Pebble (watch)

From Wikipedia, the free encyclopedia - View original article

Pebble Smartwatch
Pebble watch trio group 04.png
Also known asPebble
ManufacturerPebble Technology
TypeSmartwatch
Generation2 (Pebble Steel)
Introductory priceKickstarter backers: USD 115
Pre-orders: USD 150
Retail: USD 150 Pebble Steel: 250
Units sold~300K
Operating systemPebble OS, customized FreeRTOS.[1] Can communicate with Android and iOS apps using Bluetooth. Pebble OS is closed source.
Power7 days (assuming ~20–30 notifications a day, and a per-minute updating watchface.)
CPUSTM32F205RE Cortex M3 CPU
MemoryRAM between 64kb and 128KB
Storage8 app/watch faces (1024KB Flash Memory)
Display144 × 168 pixel E-ink display[2]
Graphics1 bit
SoundNo sound
Input4 buttons
3-axis accelerometer with gesture detection
magnetometer and ambient light sensor[1]
CameraNo camera
ConnectivityBluetooth 2.1 (default), 4.0 (used for iOS 7 notifications) + EDR
Dimensions50.33 mm (1.981 in) H
32 mm (1.3 in) W
8.44 mm (0.332 in) D [3]
WeightPebble: 1.34oz Pebble steel: 1.97oz (with default watchband attached)
Backward
compatibility
iPhone and Android
SuccessorPebble Steel
Related articlessmart watches
Websitegetpebble.com
 
Jump to: navigation, search
Pebble Smartwatch
Pebble watch trio group 04.png
Also known asPebble
ManufacturerPebble Technology
TypeSmartwatch
Generation2 (Pebble Steel)
Introductory priceKickstarter backers: USD 115
Pre-orders: USD 150
Retail: USD 150 Pebble Steel: 250
Units sold~300K
Operating systemPebble OS, customized FreeRTOS.[1] Can communicate with Android and iOS apps using Bluetooth. Pebble OS is closed source.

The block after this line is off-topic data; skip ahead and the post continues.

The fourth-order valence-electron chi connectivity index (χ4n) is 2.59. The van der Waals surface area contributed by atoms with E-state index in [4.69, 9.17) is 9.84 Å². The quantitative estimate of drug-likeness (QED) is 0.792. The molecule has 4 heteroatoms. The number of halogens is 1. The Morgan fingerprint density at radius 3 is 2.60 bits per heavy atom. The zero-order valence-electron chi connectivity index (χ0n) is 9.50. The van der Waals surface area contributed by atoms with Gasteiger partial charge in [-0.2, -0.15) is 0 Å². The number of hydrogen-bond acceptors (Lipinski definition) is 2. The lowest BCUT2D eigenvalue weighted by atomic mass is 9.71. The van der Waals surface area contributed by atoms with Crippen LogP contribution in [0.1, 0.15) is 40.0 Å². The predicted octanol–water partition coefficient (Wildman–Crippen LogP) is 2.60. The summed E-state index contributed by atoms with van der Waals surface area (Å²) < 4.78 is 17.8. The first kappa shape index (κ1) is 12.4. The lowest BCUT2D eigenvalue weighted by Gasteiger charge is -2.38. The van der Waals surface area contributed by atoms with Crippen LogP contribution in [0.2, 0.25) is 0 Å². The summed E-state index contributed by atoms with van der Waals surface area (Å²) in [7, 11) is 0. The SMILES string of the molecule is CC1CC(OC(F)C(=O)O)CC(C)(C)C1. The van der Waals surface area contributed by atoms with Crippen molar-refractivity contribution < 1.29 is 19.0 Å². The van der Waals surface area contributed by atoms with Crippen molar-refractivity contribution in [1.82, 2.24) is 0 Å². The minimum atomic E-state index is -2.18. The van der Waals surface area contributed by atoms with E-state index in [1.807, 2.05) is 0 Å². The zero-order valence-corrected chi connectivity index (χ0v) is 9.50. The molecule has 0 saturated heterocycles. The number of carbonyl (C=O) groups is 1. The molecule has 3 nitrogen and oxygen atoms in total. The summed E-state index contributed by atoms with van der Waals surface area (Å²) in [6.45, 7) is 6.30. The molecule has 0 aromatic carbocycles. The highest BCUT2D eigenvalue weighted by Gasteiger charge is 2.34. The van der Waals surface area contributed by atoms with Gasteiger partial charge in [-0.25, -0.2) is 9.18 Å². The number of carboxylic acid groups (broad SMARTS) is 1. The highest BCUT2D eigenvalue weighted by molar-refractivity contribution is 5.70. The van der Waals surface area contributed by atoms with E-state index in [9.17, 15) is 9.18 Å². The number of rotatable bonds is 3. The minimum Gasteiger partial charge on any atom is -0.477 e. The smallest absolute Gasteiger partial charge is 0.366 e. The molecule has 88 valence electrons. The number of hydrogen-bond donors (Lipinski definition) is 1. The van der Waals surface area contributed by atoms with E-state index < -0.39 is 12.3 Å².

Power7 days (assuming ~20–30 notifications a day, and a per-minute updating watchface.)
CPUSTM32F205RE Cortex M3 CPU
MemoryRAM between 64kb and 128KB
Storage8 app/watch faces (1024KB Flash Memory)
Display144 × 168 pixel E-ink display[2]
Graphics1 bit
SoundNo sound
Input4 buttons
3-axis accelerometer with gesture detection
magnetometer and ambient light sensor[1]
CameraNo camera
ConnectivityBluetooth 2.1 (default), 4.0 (used for iOS 7 notifications) + EDR
Dimensions50.33 mm (1.981 in) H
32 mm (1.3 in) W
8.44 mm (0.332 in) D [3]
WeightPebble: 1.34oz Pebble steel: 1.97oz (with default watchband attached)
Backward
compatibility
iPhone and Android
SuccessorPebble Steel
Related articlessmart watches
Websitegetpebble.com

The Pebble is a smartwatch developed by Pebble Technology and released in 2013 that was funded via the crowd funding platform Kickstarter. It features a black and white e-paper display, a vibrating motor, a magnetometer, ambient light sensors and an accelerometer, enabling its use as an activity tracker. The Pebble is compatible with Android and iOS devices. When connected to a phone, it can receive a vibrating alert to text messages, emails, incoming calls, and notifications from social media accounts. It can also act as a remote controller for the phone, or for cameras such as the GoPro. As of February 2014, the Pebble app store had over 1000 applications.[4]

The Pebble raised $10.3 million for Kickstarter, making it the most successful product ever released by the company. Best Buy, an American consumer electronics corporation, began selling Pebble smartwatches in July of 2013, and sold out within five days.

History[edit]

Development[edit]

The Pebble Watch was designed based on a concept by Eric Migicovsky describing a watch that could display messages from a smartphone and select android devices. Migicovsky successfully took his idea through the Y Combinator business incubator program, and unusually for a startup company at Y Combinator, Migicovsky's business actually generated revenue during the program.[5] Migicovsky was able to raise US$375,000 from investors such as Tim Draper of Draper Fisher Jurvetson, but was unable to raise additional funds.[5] Discussing his inability to raise further funds, Migicovsky told the Los Angeles Times, "I wasn't extremely surprised... hardware is much harder to raise money for. We were hoping we could convince some people to our vision, but it didn't work out."[6]

Funding[edit]